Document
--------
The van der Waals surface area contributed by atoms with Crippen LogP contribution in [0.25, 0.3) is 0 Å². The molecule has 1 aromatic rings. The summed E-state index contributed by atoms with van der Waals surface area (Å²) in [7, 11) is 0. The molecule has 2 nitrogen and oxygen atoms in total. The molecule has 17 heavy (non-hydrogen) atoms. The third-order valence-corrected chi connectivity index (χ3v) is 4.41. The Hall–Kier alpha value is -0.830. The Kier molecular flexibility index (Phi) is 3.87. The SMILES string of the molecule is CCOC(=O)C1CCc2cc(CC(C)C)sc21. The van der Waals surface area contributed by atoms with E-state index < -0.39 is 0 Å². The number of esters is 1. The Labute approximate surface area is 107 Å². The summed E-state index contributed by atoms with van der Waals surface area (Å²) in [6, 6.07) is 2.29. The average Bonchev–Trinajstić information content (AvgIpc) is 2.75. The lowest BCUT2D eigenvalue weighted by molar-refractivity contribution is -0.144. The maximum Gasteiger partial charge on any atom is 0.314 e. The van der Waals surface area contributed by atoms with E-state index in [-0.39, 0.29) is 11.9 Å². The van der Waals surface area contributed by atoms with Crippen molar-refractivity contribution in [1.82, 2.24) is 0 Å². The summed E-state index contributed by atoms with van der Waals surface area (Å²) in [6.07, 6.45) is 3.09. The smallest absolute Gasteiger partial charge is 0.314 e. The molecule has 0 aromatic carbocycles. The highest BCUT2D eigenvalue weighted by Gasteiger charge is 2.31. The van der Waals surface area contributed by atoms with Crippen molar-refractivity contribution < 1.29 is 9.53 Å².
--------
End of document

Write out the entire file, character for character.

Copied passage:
The van der Waals surface area contributed by atoms with Crippen LogP contribution in [0.25, 0.3) is 0 Å². The molecule has 1 aromatic rings. The summed E-state index contributed by atoms with van der Waals surface area (Å²) in [7, 11) is 0. The molecule has 2 nitrogen and oxygen atoms in total. The molecule has 17 heavy (non-hydrogen) atoms. The third-order valence-corrected chi connectivity index (χ3v) is 4.41. The Hall–Kier alpha value is -0.830. The Kier molecular flexibility index (Phi) is 3.87. The SMILES string of the molecule is CCOC(=O)C1CCc2cc(CC(C)C)sc21. The van der Waals surface area contributed by atoms with E-state index < -0.39 is 0 Å². The number of esters is 1. The Labute approximate surface area is 107 Å². The summed E-state index contributed by atoms with van der Waals surface area (Å²) in [6, 6.07) is 2.29. The average Bonchev–Trinajstić information content (AvgIpc) is 2.75. The lowest BCUT2D eigenvalue weighted by molar-refractivity contribution is -0.144. The maximum Gasteiger partial charge on any atom is 0.314 e. The van der Waals surface area contributed by atoms with E-state index in [-0.39, 0.29) is 11.9 Å². The van der Waals surface area contributed by atoms with Crippen molar-refractivity contribution in [1.82, 2.24) is 0 Å². The summed E-state index contributed by atoms with van der Waals surface area (Å²) in [6.07, 6.45) is 3.09. The smallest absolute Gasteiger partial charge is 0.314 e. The molecule has 0 aromatic carbocycles. The highest BCUT2D eigenvalue weighted by Gasteiger charge is 2.31. The van der Waals surface area contributed by atoms with Crippen molar-refractivity contribution < 1.29 is 9.53 Å².